Name: Casa Paco Contact: 50 Clinton Street, unit C, casapaco.ca, @casapaco_to Neighbourhood: Little Italy Previously: Boonsik Owners: Rob Bragagnolo, Caroline Chinery, Tommy Conrad, Ailbhe McMahon (Labora) Chef: Rob Bragagnolo (Labora, Carver, Marben) Accessibility: Not fully accessible
Before opening Casa Paco, its four co-owners worked together at Labora, a now-closed, similarly Mediterranean-inspired restaurant on King West owned by Bragagnolo and Chinery. After four years, the group wanted a break from the hustle and bustle of that strip, so they began searching for the relative peace of a smaller neighbourhood restaurant. “Little Italy has a lot of generational history, and we like that feeling,” says Bragagnolo. “This is a throwback to the restaurants of the past: just good old-fashioned hospitality and really delicious food and drink.”
Bragagnolo isn’t just referring to his new spot’s intimate feel. (It’s about a sixth of Labora’s size.) For a modern-day restaurant, Casa Paco has a relatively unusual ownership structure meant to model family-run restaurants of the past. The four equal-share co-owners are also Casa Paco’s only staff, with Bragagnolo and Chinery in the kitchen, Conrad heading up the bar and McMahon managing front of house. This kind of hospitality is about familiar faces and lasting relationships—no small feat in this day and age.
This is finessed Mediterranean cuisine with mostly Spanish and Italian influences. Bragagnolo’s cooking mantra is “simple, but not easy”; dishes are free of any obvious complication but showered with meticulous attention behind the scenes. A transcendent, unassuming-looking prawn dish tastes of sherry, charcoal and very good olive oil, finishing with the barest hint of spice. White anchovies, presented simply in a pool of lemon juice and olive oil, are of such high quality that it’s hard to believe Toronto is so far from the sea. Expect a seasonally updated menu with plenty of options fit for sharing. On Sundays, there’s a set paella menu with seafood, beef and vegetarian options.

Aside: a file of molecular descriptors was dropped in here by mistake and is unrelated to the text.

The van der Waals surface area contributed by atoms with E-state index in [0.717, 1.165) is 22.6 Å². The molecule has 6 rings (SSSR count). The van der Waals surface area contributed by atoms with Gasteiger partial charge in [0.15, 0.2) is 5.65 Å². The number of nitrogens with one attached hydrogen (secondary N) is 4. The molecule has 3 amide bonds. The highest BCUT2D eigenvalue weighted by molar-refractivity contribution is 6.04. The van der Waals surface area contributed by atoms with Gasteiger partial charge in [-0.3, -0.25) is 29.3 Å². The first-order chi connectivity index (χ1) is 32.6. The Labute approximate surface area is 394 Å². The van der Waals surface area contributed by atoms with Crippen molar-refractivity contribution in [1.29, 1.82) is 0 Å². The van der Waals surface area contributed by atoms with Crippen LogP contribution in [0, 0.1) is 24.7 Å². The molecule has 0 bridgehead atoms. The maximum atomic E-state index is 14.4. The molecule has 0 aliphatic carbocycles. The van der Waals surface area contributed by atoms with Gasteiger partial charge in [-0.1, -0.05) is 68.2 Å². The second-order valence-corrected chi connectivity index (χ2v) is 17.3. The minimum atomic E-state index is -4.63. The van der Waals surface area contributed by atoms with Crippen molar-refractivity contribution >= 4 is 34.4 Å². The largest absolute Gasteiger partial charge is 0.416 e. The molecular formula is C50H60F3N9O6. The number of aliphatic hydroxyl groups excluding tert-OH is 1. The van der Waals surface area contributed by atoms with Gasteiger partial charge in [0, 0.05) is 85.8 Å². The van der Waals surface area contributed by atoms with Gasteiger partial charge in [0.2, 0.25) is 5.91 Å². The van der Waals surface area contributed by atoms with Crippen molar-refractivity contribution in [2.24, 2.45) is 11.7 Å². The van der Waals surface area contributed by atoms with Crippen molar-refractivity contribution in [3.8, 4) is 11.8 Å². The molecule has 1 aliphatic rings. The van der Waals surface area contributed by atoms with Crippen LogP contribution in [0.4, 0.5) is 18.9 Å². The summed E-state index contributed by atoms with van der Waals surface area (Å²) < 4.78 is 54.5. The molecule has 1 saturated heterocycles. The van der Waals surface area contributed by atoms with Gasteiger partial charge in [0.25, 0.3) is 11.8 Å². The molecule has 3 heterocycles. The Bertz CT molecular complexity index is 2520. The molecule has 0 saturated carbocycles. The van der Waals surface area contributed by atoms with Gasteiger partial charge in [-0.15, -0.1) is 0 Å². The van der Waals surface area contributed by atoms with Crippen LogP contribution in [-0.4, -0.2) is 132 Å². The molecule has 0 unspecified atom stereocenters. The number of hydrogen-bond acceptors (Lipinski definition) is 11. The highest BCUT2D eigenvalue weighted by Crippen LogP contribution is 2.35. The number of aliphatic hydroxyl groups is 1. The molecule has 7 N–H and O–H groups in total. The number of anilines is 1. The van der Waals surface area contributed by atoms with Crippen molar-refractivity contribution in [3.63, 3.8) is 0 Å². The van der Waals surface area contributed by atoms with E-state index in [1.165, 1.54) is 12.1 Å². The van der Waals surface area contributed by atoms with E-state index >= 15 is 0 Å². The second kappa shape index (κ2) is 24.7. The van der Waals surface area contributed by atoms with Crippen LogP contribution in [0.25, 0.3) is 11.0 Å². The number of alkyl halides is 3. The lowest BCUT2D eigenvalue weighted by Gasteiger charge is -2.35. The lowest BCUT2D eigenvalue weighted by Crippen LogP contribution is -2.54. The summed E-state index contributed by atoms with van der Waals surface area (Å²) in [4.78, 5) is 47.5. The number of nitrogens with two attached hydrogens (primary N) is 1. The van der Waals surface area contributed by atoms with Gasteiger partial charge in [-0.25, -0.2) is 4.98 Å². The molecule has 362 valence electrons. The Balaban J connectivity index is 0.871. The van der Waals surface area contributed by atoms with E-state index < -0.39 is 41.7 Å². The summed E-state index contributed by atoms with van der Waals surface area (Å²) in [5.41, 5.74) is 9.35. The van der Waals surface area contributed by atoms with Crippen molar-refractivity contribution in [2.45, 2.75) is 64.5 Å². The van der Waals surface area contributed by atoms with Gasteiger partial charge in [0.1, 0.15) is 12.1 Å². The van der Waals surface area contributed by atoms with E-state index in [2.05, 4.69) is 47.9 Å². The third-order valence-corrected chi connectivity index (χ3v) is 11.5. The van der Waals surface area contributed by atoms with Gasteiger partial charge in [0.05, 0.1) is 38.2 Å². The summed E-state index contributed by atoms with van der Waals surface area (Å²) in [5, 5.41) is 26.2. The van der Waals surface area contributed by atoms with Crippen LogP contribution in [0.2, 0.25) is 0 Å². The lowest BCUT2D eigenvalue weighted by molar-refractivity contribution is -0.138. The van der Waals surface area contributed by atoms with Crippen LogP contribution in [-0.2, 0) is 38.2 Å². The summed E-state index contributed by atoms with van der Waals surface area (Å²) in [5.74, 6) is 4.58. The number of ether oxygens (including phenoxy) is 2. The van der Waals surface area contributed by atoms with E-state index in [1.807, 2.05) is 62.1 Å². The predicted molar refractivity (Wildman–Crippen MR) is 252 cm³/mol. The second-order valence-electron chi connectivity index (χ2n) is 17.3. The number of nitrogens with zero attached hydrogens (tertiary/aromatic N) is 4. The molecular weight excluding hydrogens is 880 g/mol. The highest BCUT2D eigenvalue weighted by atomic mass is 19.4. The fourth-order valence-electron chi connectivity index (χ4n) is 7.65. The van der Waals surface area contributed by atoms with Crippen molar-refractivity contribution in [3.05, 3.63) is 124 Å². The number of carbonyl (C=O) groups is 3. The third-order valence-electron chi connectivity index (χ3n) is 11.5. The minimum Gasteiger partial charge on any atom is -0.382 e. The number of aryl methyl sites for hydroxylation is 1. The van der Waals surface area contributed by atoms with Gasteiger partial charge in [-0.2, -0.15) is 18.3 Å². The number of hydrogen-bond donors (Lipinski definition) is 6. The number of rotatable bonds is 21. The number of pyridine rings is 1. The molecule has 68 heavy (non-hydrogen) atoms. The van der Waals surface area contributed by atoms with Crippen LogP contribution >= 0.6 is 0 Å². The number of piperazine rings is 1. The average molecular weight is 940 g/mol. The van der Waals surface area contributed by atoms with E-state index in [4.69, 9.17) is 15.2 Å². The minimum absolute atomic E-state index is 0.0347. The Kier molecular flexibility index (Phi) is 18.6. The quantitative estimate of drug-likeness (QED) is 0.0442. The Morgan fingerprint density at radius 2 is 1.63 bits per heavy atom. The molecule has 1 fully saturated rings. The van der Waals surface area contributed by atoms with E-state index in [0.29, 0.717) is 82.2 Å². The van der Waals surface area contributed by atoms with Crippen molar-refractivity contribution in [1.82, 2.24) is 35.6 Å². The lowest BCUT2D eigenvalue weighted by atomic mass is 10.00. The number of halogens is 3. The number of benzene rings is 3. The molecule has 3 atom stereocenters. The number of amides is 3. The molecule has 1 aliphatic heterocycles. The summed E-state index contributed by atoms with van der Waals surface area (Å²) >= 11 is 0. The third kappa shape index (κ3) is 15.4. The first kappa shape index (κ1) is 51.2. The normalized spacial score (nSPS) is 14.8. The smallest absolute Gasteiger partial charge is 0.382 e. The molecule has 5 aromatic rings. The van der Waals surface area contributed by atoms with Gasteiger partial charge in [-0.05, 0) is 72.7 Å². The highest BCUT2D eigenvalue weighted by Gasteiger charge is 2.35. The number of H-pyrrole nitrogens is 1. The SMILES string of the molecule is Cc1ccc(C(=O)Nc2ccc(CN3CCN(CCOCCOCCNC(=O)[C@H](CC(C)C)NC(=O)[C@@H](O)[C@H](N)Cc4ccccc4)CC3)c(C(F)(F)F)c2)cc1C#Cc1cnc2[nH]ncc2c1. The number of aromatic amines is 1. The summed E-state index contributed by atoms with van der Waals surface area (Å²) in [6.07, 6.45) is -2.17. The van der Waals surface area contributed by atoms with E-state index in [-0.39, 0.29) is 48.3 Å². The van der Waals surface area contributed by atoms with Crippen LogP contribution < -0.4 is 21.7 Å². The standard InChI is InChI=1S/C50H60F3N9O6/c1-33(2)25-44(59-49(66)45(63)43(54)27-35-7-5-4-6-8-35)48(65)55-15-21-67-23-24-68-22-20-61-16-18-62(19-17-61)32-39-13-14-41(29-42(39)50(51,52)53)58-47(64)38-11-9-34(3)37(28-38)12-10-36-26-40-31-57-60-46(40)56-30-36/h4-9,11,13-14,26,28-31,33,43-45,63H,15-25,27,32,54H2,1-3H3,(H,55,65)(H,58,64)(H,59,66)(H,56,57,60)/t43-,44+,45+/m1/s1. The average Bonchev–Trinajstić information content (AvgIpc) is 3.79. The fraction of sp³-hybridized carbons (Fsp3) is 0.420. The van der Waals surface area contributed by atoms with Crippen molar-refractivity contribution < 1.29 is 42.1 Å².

A solid no- and low-ABV drinks program matches the depth and complexity you’d expect of a cocktail menu, peppered with house-made infusions and an uncannily convincing non-alcoholic (also house-made) aperitivo. But there are still plenty of cocktails spiked with gin, mezcal or bourbon. A focused wine list concentrates on European labels in the natural wine spectrum and is set to grow with the rotating menu.
There’s a spacious bar room attached to the dining room—a common setup for European bistros. A window-lined front wall lets in ample natural light, bringing warmth to the already cozy space. It’s all sunlight, wood, green accents and rounded corners. The booths are constructed from 150-year-old church pews, and the walls are lined with the team’s family photos and personal knick-knacks. Impressively, the team completed the renovations without hiring contractors, doubling down on their family-restaurant ethos.
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